The species composition of the understory can be a key indicator of successional trajectories in the absence of disturbance at forested sites. We surveyed species composition and percent cover in the understory of 132 closed-canopy stands of 41 woody weed species throughout New Zealand as a first step in understanding potential successional trajectories in these weed populations. Twenty-seven weed species had zero, or very few, conspecific seedlings or saplings present beneath their own canopy.
Ecological impacts of three weed species of similar life form, Asparagus scandens, Plectranthus ciliatus and Tradescantia fluminensis, were investigated in six lowland forest remnants in New Zealand. All three species form dense, ground-covering mats of vegetation, and are tolerant of a broad range of light environments. Relationships between canopy openness, weed volume, native plant abundance and native species richness were investigated. Volume of all three weed species increased as canopy openness increased.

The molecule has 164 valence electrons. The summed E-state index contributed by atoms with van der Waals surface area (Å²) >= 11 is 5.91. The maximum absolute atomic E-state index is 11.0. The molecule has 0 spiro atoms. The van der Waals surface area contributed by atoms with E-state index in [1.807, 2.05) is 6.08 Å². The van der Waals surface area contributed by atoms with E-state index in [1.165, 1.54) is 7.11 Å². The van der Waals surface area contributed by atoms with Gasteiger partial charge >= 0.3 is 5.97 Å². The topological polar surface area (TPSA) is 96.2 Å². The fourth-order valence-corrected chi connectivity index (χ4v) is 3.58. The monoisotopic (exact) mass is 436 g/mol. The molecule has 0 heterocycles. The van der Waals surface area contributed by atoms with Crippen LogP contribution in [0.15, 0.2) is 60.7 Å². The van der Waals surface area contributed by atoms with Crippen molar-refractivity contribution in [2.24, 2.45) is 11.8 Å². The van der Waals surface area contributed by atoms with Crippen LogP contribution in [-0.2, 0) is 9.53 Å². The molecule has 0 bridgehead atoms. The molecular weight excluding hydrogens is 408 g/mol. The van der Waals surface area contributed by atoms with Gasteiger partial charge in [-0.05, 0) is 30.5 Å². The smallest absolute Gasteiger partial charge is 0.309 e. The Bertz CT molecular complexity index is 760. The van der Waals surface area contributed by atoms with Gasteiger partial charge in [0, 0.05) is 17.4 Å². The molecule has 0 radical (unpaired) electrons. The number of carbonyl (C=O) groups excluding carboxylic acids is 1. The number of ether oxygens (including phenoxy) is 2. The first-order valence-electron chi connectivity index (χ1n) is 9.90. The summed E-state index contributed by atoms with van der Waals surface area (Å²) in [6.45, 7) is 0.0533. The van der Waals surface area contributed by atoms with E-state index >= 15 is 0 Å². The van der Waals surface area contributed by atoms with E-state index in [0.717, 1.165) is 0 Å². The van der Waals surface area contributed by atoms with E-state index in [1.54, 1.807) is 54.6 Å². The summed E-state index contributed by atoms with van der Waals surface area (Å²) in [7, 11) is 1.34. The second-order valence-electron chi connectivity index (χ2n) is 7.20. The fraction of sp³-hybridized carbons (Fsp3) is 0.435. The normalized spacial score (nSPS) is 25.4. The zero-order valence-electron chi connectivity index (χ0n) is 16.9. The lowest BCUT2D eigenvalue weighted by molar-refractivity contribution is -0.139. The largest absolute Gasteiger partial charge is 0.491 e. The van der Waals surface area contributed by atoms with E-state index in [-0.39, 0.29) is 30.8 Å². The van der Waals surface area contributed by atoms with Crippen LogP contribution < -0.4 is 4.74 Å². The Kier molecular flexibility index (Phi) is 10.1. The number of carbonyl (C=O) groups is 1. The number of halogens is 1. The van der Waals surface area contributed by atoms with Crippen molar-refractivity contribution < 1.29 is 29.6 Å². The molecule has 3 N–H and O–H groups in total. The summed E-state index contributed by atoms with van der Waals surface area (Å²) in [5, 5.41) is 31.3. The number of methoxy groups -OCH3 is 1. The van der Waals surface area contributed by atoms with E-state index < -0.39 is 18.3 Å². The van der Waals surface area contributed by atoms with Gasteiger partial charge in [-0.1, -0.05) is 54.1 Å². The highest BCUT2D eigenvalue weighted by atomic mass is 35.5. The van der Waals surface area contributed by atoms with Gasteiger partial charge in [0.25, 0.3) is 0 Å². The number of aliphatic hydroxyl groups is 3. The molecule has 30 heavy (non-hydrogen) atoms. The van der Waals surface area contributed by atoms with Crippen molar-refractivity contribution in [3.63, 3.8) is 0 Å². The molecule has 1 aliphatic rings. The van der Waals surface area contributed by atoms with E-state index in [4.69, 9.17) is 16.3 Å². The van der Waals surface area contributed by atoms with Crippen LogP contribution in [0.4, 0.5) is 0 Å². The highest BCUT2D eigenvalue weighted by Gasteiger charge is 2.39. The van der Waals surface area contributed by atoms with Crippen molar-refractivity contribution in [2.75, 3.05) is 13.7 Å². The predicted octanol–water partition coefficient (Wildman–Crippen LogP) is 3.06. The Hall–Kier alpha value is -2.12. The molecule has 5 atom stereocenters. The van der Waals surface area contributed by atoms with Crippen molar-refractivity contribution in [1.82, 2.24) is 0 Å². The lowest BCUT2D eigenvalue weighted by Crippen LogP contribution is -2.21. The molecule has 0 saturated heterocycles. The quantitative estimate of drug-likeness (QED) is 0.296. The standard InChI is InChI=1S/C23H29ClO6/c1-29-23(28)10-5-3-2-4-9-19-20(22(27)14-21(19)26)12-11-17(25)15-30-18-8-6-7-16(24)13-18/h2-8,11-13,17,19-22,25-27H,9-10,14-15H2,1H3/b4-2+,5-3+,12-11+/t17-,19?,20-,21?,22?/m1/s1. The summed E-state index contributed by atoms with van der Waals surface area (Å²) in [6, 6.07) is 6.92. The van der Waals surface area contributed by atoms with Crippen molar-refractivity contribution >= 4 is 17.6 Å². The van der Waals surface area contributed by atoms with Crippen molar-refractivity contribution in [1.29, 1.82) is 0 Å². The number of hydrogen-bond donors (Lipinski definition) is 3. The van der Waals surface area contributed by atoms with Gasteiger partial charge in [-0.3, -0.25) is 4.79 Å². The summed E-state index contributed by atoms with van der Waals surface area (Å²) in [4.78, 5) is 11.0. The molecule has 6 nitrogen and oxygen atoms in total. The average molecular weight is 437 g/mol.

In New Zealand, the European shrub gorse (Ulex europaeus) is becoming the initial post-disturbance shrub, replacing the native myrtaceous manuka (Leptospermum scoparium) and kanuka (Kunzea ericoides) scrub in this role. Change in the dominant vegetation is likely to affect the native invertebrate community.
The dominant native woody species forming early-successional vegetation on formerly forested sites in lowland New Zealand were kānuka (Kunzea ericoides) and mānuka (Leptospermum scoparium) (Myrtaceae). These have been replaced extensively by gorse (Ulex europaeus, Fabaceae), a naturalised species in New Zealand. Because gorse typically gives way to native broadleaved (angiosperm) forest in about 30 years, it is often considered desirable for facilitating native forest restoration.